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      Farm Eye for the City Guy: Cattle Industry

      PELION (WACH)??Cattle in South Carolina is big business, to the tune of $177 million each year, making it the top 6 commodity in the Palmetto State, according to representatives from Lexington County Farm-City.

      As a year-round commodity, Explore Beef.org says that beef provides 10 essential nutrients per three ounce serving. Additionally, that same serving has 144 calories, 4 grams of fat, and evidence shows that beef will help maintain health and fuel activity.

      In addition to being a staple of back-yard BBQs, there are many other uses of cattle by-products. In fact, cattle parts are used in

      The production of medicine



      instrument strings

      vitamin capsules


      airplane lubricants

      Cattle also shows up in many other food products, including marshmallows, ice cream, and chewing gum.

      For JD Kneece and the Delano Kneece Farm, cattle are a major part of the success of their farming operation. On 1,600 acres in Pelion, in addition to collards, peanuts, and cotton, they maintain 300 head of cattle. The heifers, although Black Angus, won??t end up as the ??guest of honor?? at a tailgate outside Williams Brice. These ladies live their days at the farm and give birth to the bulls that are shipped to Kansas, and eventually, around the world.

      The heifers are artificially inseminated, and begin the 273 day gestation period. After birth, the calves stay with their mother for 210 days, at which time they begin the regimen of ensuring that the bull will continue to grow, and reach its potential weight, health, and of course, value.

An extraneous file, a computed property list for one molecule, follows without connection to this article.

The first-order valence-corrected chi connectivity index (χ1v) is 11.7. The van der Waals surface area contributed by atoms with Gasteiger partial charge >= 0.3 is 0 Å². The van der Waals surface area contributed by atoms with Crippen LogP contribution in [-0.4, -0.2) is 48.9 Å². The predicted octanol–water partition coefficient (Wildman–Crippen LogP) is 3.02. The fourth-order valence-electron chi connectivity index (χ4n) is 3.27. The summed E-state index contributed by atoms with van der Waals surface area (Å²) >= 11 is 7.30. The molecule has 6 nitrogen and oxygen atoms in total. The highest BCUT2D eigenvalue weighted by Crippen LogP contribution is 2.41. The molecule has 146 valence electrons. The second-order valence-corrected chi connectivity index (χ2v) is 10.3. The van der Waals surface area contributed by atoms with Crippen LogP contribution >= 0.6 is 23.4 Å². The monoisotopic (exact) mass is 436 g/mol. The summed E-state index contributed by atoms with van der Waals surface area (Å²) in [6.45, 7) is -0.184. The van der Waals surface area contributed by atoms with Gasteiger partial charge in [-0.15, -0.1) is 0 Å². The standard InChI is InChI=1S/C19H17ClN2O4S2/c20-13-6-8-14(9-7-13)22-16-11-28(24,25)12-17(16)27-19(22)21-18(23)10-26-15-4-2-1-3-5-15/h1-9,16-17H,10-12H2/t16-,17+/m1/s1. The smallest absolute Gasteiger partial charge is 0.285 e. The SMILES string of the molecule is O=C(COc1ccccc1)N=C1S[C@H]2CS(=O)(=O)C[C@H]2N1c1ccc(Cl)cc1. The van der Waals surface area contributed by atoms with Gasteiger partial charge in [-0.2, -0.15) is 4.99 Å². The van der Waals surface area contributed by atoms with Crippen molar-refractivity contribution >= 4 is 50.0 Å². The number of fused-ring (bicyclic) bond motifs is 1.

Kneece says that the challenge fighting inflation and the rising cost of production is to get ??more beef on the hoof,?? through the use of genetics, technology, and diet. Building a better mouse trap, or bigger cow, as it were, is the name of the game to continue the sustainability of the industry, while keeping the costs affordable for consumers.

      By maximizing the use of specific grains and diets, his heifers are about double the weight of a ??regular commercial cow,?? according to Kneece. The science of the beef industry doesn??t stop at the relative size of the heifers. Using data from the mothers, Kneece can predict the size, quality of meat, and even the bulls future demeanor, all before its born.

      Education about the world of agriculture is the mission of Lexington Farm-City, which was created in 1996. The group, among other programs like providing scholarships to FFA students, works to create an understanding of the balance between consumers and the producers of things we consume.

      Tyler Ryan explores the world of farming and agriculture with his Farm Eye for the City Guy series. You can check out other Farm Eye adventures HERE.